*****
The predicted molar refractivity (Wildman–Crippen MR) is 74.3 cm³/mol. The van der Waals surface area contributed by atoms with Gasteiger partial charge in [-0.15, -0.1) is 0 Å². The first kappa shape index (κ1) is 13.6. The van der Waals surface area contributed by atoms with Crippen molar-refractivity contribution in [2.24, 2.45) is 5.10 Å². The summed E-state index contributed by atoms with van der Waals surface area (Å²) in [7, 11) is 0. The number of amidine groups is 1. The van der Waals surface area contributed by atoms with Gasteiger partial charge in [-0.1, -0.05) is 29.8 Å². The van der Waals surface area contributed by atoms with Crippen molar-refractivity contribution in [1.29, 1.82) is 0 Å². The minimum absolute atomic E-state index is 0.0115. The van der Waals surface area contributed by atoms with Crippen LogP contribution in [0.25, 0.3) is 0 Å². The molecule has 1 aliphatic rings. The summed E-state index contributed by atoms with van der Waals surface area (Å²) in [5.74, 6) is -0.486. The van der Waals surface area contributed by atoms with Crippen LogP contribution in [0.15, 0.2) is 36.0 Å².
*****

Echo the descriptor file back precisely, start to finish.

The predicted molar refractivity (Wildman–Crippen MR) is 74.3 cm³/mol. The van der Waals surface area contributed by atoms with Gasteiger partial charge in [-0.15, -0.1) is 0 Å². The first kappa shape index (κ1) is 13.6. The van der Waals surface area contributed by atoms with Crippen molar-refractivity contribution in [2.24, 2.45) is 5.10 Å². The summed E-state index contributed by atoms with van der Waals surface area (Å²) in [7, 11) is 0. The number of amidine groups is 1. The van der Waals surface area contributed by atoms with Gasteiger partial charge in [-0.1, -0.05) is 29.8 Å². The van der Waals surface area contributed by atoms with Crippen molar-refractivity contribution in [1.29, 1.82) is 0 Å². The minimum absolute atomic E-state index is 0.0115. The van der Waals surface area contributed by atoms with Crippen LogP contribution in [0.25, 0.3) is 0 Å². The molecule has 1 aliphatic rings. The summed E-state index contributed by atoms with van der Waals surface area (Å²) in [5.74, 6) is -0.486. The van der Waals surface area contributed by atoms with Crippen LogP contribution in [0.15, 0.2) is 36.0 Å².